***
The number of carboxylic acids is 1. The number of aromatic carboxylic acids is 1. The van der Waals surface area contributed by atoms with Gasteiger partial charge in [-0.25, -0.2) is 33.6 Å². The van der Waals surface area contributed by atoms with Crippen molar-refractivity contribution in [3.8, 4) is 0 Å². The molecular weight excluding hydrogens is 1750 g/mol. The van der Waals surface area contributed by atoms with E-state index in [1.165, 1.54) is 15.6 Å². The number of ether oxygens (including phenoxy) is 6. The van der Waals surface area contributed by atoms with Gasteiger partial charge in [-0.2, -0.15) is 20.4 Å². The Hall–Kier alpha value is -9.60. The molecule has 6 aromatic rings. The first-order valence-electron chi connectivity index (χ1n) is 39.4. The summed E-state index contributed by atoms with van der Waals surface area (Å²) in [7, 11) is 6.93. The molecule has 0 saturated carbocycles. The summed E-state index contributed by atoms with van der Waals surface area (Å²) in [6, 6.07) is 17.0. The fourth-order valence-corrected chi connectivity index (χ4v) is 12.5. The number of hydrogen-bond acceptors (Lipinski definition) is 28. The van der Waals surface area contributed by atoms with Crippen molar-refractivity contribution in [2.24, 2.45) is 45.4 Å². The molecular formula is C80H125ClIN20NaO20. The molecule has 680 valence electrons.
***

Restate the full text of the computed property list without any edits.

The number of carboxylic acids is 1. The number of aromatic carboxylic acids is 1. The van der Waals surface area contributed by atoms with Gasteiger partial charge in [-0.25, -0.2) is 33.6 Å². The van der Waals surface area contributed by atoms with Crippen molar-refractivity contribution in [3.8, 4) is 0 Å². The molecular weight excluding hydrogens is 1750 g/mol. The van der Waals surface area contributed by atoms with E-state index in [1.165, 1.54) is 15.6 Å². The number of ether oxygens (including phenoxy) is 6. The van der Waals surface area contributed by atoms with Gasteiger partial charge in [-0.2, -0.15) is 20.4 Å². The Hall–Kier alpha value is -9.60. The molecule has 6 aromatic rings. The first-order valence-electron chi connectivity index (χ1n) is 39.4. The summed E-state index contributed by atoms with van der Waals surface area (Å²) in [7, 11) is 6.93. The molecule has 0 saturated carbocycles. The summed E-state index contributed by atoms with van der Waals surface area (Å²) in [6, 6.07) is 17.0. The fourth-order valence-corrected chi connectivity index (χ4v) is 12.5. The number of hydrogen-bond acceptors (Lipinski definition) is 28. The van der Waals surface area contributed by atoms with Crippen molar-refractivity contribution in [2.24, 2.45) is 45.4 Å². The molecular formula is C80H125ClIN20NaO20. The molecule has 680 valence electrons.